Budding terrorist organisation dismantled in Morocco
By Sarah Touahri for Magharebia in Rabat – 13/05/09
Security forces in Morocco announced on Tuesday (May 12th) that they had successfully dismantled a "nascent terrorist organisation planning to carry out attacks" in the country. This cell, which comprised eight people, operated in at least three towns – Laâyoune, Guelmim, and Boujdour – as part of the radical Islamist Salafia Jihadia movement.
"These terrorists have been monitored for months and inquiries showed that the people we detained were a threat," said one interior ministry source wishing to remain anonymous.
PJD Secretary-General Abdellah Benkirane said Tuesday in a televised interview that one of the people arrested is a member of the Student Movement for Unity and Reform.
No details have been announced about the nature of the planned attacks.
Tuesday's announcement comes days ahead of the sixth anniversary of a string of suicide bombings in Morocco's economic capital of Casablanca. Forty-five people, including 13 suspected terrorists, died in the attacks of May 16th, 2003.
Since the 2003 attacks, Moroccan security forces have monitored suspicious activity closely, leading to a number of terrorism-related arrests.
According to the interior ministry, the nation's counter-terrorism policy relies on vigilance and anticipation, to tighten the noose around terrorist networks and thereby prevent them from successfully executing their deadly plans.
MP Lahcen Daoudi told Magharebia that it is important to ensure that the law is fully applied down to the smallest detail when fighting terrorism.
"Fighting terrorism is something which must be done seriously," he said. "Unfortunately, there have been cases of the miscarriage of justice when dealing with the issue. Families of the suspects must be told about their arrest. On several occasions, this has not happened."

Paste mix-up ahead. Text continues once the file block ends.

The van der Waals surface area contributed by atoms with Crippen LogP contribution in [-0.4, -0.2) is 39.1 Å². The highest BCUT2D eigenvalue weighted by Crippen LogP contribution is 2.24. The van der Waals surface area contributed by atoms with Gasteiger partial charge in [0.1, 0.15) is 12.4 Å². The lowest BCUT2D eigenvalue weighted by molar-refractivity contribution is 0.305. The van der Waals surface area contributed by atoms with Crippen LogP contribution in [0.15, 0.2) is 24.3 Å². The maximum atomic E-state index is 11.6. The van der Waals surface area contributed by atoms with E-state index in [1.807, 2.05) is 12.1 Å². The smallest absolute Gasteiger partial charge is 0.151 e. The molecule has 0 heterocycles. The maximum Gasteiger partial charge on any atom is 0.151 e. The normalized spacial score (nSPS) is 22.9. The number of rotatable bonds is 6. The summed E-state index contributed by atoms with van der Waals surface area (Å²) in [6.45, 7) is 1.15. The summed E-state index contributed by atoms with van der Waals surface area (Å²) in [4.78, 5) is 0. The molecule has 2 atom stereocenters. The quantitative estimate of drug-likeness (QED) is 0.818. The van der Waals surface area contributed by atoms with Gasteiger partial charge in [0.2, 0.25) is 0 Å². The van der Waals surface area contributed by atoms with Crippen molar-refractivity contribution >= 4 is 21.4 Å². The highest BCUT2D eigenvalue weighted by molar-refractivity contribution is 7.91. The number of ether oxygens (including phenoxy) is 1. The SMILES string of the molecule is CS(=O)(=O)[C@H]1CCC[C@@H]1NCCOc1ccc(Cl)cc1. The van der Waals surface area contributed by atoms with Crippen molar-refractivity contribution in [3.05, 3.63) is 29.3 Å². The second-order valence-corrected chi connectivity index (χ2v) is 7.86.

According to Wednesday's Akhbar Al Yaoum, some human rights associations feel the method of undeclared arrests employed by security services is akin to kidnapping.
Mohamed Kanzidi, a politics lecturer, said the government must remain vigilant at all times, because the existence of several dormant cells has been revealed in Morocco since 2003.
"So far, this vigilance has certainly borne fruit," he said, "but the security services cannot watch everything."
Kanzidi said active collaboration between Maghreb countries, particularly Morocco and Algeria, is necessary to get a clear picture of the issue.
Sociologist Samira Brami said that to fight terrorism in Morocco, the government must speed up the pace of reform, particularly to combat poverty, to spread literacy, and to reduce unemployment.
"We must eliminate all those factors which encourage our young people to fall into the trap of terrorist networks, and to become alienated by their obscurantism and integrism. The security approach is effective, but it must also be backed up by work in the social and economic spheres," she said.
Public reaction to the announcement has been mixed. Some hail the efforts made by the security services, while others question the legal basis of the various arrests.
Samir Bouhani, a law student, told Magharebia the fight against terrorism could not justify any infringement of personal liberties. "It's the law, and not the security forces, which must decide who is guilty. We want to be protected, but not at the cost of innocent people being accused," he said.
Hatim Baâti, a public sector worker, said that everything has changed in Morocco since the attacks in Casablanca. "We no longer feel completely safe," he said, "but the strict measures adopted by the authorities have reassured us."
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